The presence of genes in the mitochondrial genomes of the 18 species used in this study and other species was checked with the mitochondrial gene content tables in NCBI http://ncbi.nlm.nih.gov. The phylogenetic relationship between the 18 species [34] was used to assign the relative time of gene transfers regarding to speciation events. The relative timing of endosymbiotic gene transfer events were specified for both sets of proteins, the oxidative phosphorylation and the mitochondrial ribosomal proteins. Combining gene presence/absence information with the taxonomic relationships of the species results in a reconstruction of gene transfer events from the mitochondrion to the nucleus. Due to the uncertainty in some nodes of the eukaryotic tree and a sparse presence pattern of some genes in mitochondrial genomes, the timing for several transfer events were considered unresolved.

Identification of intron positions

In the first step, BLAT [49] was used to align the protein sequence to the genomic sequence of the corresponding species. The result of BLAT is an alignment of the protein sequence to the exonic regions in the genome sequence without overlapping ends, where putative introns are not aligned. To identify the intron positions the following filtering steps were implemented in Perl scripts. The putative intron region had to be longer than 20 nucleotides and consists of a canonical splicing site, which means that nucleotides GT and AG are found at the beginning and the end of the sequence, respectively. To verify this inference, 18 nucleotides of the genomic region surrounding the putative splicing site were translated into protein sequence and compared with the query protein. If the translation was identical to the query sequence, the intron positions were identified together with the phase of each intron. A similar method for intron identification was recently published [50].

Comparing intron positions

Presence/absence matrices of introns were built for each alignment to compare their positions. Shared intron positions are defined as introns that are found at exactly the same amino acid within the multiple protein sequence alignment. In addition, we determined shared intron positions only in conserved regions of the alignments. Therefore, conserved regions in each alignment were determined with Block Maker [37], a feature at Blocks database [51]. The intron density of a gene is given as the number of introns per 1 kb of coding sequence.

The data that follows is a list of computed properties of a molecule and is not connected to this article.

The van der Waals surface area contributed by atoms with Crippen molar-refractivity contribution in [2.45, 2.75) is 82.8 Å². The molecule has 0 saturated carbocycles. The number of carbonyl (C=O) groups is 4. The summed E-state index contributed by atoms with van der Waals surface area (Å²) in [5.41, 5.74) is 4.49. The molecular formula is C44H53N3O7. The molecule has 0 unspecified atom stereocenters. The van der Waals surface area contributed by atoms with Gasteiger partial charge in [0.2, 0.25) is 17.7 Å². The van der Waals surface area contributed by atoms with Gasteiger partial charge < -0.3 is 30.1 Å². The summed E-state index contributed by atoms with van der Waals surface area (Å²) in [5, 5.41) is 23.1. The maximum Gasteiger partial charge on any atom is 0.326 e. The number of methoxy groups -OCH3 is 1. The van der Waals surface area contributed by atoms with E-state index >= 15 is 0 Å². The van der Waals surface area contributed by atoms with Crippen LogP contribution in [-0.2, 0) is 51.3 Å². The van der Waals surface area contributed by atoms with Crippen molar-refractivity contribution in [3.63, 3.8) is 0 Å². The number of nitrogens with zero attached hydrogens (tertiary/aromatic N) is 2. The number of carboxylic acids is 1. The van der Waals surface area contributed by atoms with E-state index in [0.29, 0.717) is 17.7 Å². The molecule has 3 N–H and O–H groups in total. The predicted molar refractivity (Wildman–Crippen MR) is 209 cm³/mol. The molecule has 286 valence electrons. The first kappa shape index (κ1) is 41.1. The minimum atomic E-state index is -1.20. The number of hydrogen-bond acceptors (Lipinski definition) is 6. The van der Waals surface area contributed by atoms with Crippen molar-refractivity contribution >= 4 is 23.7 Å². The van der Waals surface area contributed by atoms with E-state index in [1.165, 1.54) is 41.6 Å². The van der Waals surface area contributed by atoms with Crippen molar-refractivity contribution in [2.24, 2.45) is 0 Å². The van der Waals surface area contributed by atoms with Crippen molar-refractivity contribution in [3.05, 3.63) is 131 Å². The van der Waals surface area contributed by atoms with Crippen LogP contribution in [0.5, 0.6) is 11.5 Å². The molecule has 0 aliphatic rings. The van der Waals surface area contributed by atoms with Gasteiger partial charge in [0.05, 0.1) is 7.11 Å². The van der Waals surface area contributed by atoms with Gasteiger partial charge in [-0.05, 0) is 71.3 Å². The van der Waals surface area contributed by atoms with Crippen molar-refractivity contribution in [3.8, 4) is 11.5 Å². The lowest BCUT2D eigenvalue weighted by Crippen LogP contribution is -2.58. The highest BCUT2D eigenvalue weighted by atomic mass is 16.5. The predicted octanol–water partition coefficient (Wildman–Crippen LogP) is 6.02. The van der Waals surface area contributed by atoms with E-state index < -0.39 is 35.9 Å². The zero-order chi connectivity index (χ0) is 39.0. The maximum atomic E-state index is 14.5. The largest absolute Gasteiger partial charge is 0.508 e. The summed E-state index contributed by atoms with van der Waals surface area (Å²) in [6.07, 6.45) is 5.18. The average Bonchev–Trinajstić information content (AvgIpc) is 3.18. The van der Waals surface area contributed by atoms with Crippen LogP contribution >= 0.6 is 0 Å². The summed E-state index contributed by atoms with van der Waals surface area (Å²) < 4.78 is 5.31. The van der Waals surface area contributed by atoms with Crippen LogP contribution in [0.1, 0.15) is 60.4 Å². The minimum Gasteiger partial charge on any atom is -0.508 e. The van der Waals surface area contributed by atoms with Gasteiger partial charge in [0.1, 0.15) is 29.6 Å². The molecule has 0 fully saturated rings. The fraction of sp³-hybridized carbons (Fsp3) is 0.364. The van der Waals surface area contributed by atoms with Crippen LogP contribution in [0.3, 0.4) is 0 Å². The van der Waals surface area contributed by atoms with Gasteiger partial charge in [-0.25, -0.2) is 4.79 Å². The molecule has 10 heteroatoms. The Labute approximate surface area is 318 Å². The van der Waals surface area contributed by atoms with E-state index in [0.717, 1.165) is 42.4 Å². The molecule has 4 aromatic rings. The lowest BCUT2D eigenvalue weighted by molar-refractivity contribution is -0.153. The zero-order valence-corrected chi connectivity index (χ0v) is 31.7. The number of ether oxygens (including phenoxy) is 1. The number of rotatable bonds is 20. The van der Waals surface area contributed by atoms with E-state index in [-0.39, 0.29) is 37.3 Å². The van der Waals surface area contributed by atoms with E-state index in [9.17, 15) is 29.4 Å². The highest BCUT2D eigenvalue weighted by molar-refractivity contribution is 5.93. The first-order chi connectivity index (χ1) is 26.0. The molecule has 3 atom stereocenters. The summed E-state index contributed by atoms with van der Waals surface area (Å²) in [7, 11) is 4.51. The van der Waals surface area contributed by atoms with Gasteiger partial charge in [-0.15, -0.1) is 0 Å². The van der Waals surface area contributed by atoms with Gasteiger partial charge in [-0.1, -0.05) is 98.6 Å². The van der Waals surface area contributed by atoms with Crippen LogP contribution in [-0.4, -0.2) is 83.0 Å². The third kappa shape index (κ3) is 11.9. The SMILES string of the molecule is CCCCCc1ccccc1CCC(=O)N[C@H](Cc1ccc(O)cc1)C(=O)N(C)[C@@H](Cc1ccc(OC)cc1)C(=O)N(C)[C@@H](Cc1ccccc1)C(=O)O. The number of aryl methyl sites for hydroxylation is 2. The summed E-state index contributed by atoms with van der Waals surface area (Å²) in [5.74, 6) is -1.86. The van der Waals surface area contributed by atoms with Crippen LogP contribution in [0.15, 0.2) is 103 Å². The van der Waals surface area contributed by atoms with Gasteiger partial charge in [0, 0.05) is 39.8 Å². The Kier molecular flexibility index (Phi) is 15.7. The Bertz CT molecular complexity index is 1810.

Phylogenetic reconstruction of the nad7 gene

Protein sequences were aligned with MUSCLE [48], and all gapped sites were removed. Because the nad7 data sample includes eukaryotic nuclear sequences, mitochondrial sequences, and prokaryotic sequences, the phylogenetic reconstruction method has to take into account different evolutionary rates [52]. Therefore the ProtTest [53] program was used to estimate which substitution model fits the data best. The program computes maximum likelihood trees using phyml [54] under different substitution models and outputs the most likely tree according to different criteria. The maximum likelihood values for the trees are then used to perform a goodness of fit test with the AICc (Akaike Information Criterion with a second order correction for small sample sizes [55] and the BIC (Bayesian Information Criterion). In all cases the WAG [56] substitution model with an estimated proportion of invariable sites and a Γ-distribution (WAG+I+G) was chosen to explain the evolution of nad7 best. Bootstrap values were calculated using this model with 100 bootstrap replicates. The phylogenetic tree is rooted by the clade of alpha-proteobacterial nad7 genes.